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UBC Reports | Vol. 53 | No. 9 | Sep. 6, 2007

Letter to the Editor

More Work to be Done on Reducing UBC GHG Emissions

Dear Editor:

UBC has claimed success in reducing greenhouse gas emissions (GHGs) to six per cent below 1990 levels, thus meeting 2012 Kyoto targets (UBC Reports July, 2007). While this article accurately reflects public information from the UBC Sustainability Office (UBC-SO), actual GHGs are more likely over 50 per cent higher than 1990 levels. UBC’s Kyoto analysis is not public information, but the UBC-SO did kindly provide clarifications to me upon request.

The reality is that UBC’s Kyoto analysis only counts academic and ancillary building operations such as space heat and maintenance vans. In spite of U Pass, ground transportation GHGs (by faculty, staff, & students) have increased roughly 25 per cent since 1990, but are not counted. Electricity use has grown from 145 to 165 million kWh since 2004 (due to growth in electric baseboard heat), but there is no accounting for BC Hydro’s need to import coal-fired power (at 45 times higher GHG intensity) since 2004.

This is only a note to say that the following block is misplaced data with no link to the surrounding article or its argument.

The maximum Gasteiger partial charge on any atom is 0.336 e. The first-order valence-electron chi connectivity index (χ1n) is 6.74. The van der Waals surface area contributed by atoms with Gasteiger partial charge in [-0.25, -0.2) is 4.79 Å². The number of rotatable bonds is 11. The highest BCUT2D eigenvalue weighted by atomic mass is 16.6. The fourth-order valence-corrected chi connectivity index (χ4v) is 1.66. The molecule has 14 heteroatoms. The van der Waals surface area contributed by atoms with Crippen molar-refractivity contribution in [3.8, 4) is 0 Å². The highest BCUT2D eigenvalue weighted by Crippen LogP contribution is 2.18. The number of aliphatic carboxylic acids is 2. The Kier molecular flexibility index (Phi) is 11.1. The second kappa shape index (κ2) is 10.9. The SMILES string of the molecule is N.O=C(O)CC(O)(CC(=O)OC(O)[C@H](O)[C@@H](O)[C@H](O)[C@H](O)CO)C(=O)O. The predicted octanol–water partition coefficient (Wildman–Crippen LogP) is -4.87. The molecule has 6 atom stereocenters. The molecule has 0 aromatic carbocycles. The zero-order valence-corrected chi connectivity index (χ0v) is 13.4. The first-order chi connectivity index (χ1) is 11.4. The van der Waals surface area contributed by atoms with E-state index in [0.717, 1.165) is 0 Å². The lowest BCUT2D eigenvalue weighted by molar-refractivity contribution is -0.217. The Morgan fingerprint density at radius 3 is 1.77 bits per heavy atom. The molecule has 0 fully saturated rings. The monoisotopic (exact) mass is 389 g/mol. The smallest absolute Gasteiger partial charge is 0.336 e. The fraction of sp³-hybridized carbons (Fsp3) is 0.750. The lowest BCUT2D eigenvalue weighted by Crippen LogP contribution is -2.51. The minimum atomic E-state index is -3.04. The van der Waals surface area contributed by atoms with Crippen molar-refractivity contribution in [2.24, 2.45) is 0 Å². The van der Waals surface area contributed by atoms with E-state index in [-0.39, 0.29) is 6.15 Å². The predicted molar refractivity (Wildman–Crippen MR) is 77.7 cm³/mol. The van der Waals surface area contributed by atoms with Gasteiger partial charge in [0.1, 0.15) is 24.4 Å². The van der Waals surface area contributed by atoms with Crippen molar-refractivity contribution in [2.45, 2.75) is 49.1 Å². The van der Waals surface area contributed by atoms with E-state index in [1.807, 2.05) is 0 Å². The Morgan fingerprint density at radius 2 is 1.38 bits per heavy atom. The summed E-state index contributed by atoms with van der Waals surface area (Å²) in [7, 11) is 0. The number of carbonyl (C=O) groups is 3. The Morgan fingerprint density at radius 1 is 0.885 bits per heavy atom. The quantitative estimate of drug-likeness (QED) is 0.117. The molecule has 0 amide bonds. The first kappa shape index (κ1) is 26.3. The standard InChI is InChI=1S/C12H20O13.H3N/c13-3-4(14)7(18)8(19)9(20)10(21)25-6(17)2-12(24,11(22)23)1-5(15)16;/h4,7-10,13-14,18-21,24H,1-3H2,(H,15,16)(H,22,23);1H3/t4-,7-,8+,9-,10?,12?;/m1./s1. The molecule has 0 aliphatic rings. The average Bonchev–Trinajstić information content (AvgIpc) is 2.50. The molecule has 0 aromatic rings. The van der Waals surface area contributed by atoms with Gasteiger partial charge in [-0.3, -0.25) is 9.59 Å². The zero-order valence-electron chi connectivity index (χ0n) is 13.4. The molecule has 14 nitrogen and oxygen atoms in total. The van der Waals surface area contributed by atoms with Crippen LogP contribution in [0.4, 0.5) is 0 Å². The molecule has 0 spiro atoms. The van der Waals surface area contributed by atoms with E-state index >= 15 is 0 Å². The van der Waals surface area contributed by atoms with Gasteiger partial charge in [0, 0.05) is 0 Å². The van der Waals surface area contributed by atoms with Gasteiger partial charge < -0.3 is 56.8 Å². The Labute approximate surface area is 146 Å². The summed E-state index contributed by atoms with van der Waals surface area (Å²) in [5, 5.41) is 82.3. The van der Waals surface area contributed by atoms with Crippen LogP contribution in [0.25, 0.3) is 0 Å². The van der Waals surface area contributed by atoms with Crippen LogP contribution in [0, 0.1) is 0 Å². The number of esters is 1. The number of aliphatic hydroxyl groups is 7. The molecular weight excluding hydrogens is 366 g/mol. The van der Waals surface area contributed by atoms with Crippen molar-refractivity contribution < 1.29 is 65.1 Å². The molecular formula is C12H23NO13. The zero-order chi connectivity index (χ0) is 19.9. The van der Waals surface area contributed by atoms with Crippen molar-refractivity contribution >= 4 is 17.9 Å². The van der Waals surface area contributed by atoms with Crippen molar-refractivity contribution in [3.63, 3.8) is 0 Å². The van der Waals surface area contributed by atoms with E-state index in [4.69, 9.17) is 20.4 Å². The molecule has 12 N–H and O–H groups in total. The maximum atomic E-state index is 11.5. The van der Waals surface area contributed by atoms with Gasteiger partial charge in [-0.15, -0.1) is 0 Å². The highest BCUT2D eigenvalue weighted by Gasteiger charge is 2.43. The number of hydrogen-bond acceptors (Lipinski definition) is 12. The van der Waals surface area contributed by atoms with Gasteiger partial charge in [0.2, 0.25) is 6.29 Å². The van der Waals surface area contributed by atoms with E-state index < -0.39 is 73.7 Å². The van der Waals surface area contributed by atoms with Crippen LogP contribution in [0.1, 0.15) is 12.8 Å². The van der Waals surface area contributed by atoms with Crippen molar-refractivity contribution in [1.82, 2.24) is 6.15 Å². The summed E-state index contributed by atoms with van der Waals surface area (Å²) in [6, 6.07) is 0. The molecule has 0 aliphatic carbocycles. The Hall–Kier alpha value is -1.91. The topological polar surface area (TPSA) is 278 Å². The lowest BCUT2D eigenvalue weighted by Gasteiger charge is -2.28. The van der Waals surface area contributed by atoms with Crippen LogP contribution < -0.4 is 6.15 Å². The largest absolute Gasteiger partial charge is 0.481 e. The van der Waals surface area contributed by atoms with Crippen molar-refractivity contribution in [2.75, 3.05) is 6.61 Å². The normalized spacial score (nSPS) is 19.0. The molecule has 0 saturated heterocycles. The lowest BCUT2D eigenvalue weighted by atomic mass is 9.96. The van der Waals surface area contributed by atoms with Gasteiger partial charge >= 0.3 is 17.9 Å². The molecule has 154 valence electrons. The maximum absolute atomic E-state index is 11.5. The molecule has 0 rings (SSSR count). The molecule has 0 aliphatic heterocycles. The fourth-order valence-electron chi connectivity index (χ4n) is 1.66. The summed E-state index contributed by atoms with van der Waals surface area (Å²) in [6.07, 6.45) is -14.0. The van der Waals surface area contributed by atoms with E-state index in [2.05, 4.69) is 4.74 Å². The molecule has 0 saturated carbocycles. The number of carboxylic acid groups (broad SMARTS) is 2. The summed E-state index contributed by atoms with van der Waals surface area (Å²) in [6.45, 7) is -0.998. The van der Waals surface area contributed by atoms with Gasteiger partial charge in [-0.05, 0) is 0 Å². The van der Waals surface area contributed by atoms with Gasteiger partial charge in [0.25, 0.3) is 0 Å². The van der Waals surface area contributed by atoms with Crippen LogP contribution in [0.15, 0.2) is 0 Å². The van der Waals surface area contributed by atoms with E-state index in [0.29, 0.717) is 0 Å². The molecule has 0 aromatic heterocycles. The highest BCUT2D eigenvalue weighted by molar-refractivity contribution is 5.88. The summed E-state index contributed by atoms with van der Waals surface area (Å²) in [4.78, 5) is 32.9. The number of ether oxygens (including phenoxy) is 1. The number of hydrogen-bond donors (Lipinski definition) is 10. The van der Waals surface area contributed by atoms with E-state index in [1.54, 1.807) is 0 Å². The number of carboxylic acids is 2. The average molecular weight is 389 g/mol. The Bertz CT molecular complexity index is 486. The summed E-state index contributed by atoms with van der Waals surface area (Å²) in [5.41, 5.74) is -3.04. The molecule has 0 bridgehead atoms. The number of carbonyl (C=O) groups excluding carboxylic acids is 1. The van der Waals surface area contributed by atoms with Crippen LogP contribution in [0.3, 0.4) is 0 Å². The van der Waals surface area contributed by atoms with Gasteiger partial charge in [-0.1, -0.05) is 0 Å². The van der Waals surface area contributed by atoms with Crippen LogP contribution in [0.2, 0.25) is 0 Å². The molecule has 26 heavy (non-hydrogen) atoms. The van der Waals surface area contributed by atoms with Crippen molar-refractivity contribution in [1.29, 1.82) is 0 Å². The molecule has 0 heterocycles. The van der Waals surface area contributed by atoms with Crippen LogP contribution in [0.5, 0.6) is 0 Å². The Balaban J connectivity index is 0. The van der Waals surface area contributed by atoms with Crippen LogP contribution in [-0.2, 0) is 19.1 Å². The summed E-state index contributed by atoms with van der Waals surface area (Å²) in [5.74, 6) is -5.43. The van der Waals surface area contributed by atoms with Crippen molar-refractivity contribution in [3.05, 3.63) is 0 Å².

UBC is projected to collect $1.3 billion in endowment revenue by leasing land which is subsequently deforested, constructed with housing and shops, and populated with people driving cars. Yet this massive development effort is assumed to be 100 per cent someone else’s responsibility. If other companies, institutions, or governments at any level use the same GHG accounting, then the majority of global GHG growth will not be counted by anyone.

The UBC-SO deserves kudos for its outstanding efforts. However we, collectively as a University Town, have only scratched the surface in capping our GHGs to 1990 levels. To truly make progress towards a climate neutral community, we need complete and public accounting of all GHG emissions (including air travel, and UBC’s off campus assets), transparent reporting of assumed responsibilities for emissions, aggressive GHG reduction programs, and (at least in the near term) purchases of large quantities of offsets.

Eric Mazzi, Ph.D. Candidate, Institute for Resources, Environment, & Sustainability

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Last reviewed 06-Sep-2007

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